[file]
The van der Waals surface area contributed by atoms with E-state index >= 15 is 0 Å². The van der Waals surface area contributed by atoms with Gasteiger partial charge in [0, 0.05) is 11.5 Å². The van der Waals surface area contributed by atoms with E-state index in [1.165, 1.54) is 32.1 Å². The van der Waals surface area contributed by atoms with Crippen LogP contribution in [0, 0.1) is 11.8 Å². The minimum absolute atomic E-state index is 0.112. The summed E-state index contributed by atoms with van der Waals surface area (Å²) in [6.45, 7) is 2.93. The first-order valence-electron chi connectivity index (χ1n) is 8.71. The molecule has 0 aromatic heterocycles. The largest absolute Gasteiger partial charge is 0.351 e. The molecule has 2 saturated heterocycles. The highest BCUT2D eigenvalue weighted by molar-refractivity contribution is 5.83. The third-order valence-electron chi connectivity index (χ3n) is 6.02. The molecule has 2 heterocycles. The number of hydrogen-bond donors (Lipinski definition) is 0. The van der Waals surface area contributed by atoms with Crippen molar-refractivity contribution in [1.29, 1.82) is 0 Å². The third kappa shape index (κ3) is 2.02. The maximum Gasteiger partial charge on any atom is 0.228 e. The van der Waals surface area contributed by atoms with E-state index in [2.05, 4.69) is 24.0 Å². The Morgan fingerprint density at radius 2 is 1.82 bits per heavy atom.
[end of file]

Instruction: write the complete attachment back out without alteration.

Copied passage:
The van der Waals surface area contributed by atoms with E-state index >= 15 is 0 Å². The van der Waals surface area contributed by atoms with Gasteiger partial charge in [0, 0.05) is 11.5 Å². The van der Waals surface area contributed by atoms with E-state index in [1.165, 1.54) is 32.1 Å². The van der Waals surface area contributed by atoms with Crippen LogP contribution in [0, 0.1) is 11.8 Å². The minimum absolute atomic E-state index is 0.112. The summed E-state index contributed by atoms with van der Waals surface area (Å²) in [6.45, 7) is 2.93. The first-order valence-electron chi connectivity index (χ1n) is 8.71. The molecule has 0 aromatic heterocycles. The largest absolute Gasteiger partial charge is 0.351 e. The molecule has 2 saturated heterocycles. The highest BCUT2D eigenvalue weighted by molar-refractivity contribution is 5.83. The third-order valence-electron chi connectivity index (χ3n) is 6.02. The molecule has 2 heterocycles. The number of hydrogen-bond donors (Lipinski definition) is 0. The van der Waals surface area contributed by atoms with Crippen molar-refractivity contribution in [1.29, 1.82) is 0 Å². The third kappa shape index (κ3) is 2.02. The maximum Gasteiger partial charge on any atom is 0.228 e. The van der Waals surface area contributed by atoms with E-state index in [2.05, 4.69) is 24.0 Å². The Morgan fingerprint density at radius 2 is 1.82 bits per heavy atom.